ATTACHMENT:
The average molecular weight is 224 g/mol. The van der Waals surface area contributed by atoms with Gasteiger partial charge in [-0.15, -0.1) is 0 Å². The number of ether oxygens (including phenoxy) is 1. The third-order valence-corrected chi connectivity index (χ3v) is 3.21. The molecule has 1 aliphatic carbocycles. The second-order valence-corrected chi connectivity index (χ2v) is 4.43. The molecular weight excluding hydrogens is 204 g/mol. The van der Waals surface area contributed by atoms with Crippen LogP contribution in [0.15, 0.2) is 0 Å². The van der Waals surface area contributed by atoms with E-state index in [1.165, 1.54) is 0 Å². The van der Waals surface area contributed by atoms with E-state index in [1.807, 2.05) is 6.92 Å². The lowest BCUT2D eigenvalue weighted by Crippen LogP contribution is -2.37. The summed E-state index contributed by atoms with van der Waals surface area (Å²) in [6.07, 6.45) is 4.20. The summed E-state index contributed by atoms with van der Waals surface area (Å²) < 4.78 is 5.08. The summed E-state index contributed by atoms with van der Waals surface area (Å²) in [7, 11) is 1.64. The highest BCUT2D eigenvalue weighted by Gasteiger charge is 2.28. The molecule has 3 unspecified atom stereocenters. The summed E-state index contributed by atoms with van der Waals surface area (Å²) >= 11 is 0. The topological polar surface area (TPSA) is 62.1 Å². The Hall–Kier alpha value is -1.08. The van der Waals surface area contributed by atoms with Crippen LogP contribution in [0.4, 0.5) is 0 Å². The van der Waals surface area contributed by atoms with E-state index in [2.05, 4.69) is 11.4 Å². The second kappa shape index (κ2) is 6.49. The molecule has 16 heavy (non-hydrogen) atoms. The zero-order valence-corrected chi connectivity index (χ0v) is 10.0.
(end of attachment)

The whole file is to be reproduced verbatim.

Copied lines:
The average molecular weight is 224 g/mol. The van der Waals surface area contributed by atoms with Gasteiger partial charge in [-0.15, -0.1) is 0 Å². The number of ether oxygens (including phenoxy) is 1. The third-order valence-corrected chi connectivity index (χ3v) is 3.21. The molecule has 1 aliphatic carbocycles. The second-order valence-corrected chi connectivity index (χ2v) is 4.43. The molecular weight excluding hydrogens is 204 g/mol. The van der Waals surface area contributed by atoms with Crippen LogP contribution in [0.15, 0.2) is 0 Å². The van der Waals surface area contributed by atoms with E-state index in [1.165, 1.54) is 0 Å². The van der Waals surface area contributed by atoms with E-state index in [1.807, 2.05) is 6.92 Å². The lowest BCUT2D eigenvalue weighted by Crippen LogP contribution is -2.37. The summed E-state index contributed by atoms with van der Waals surface area (Å²) in [6.07, 6.45) is 4.20. The summed E-state index contributed by atoms with van der Waals surface area (Å²) < 4.78 is 5.08. The summed E-state index contributed by atoms with van der Waals surface area (Å²) in [7, 11) is 1.64. The highest BCUT2D eigenvalue weighted by Gasteiger charge is 2.28. The molecule has 3 unspecified atom stereocenters. The summed E-state index contributed by atoms with van der Waals surface area (Å²) >= 11 is 0. The topological polar surface area (TPSA) is 62.1 Å². The Hall–Kier alpha value is -1.08. The van der Waals surface area contributed by atoms with Crippen LogP contribution in [0.4, 0.5) is 0 Å². The van der Waals surface area contributed by atoms with E-state index in [2.05, 4.69) is 11.4 Å². The second kappa shape index (κ2) is 6.49. The molecule has 16 heavy (non-hydrogen) atoms. The zero-order valence-corrected chi connectivity index (χ0v) is 10.0.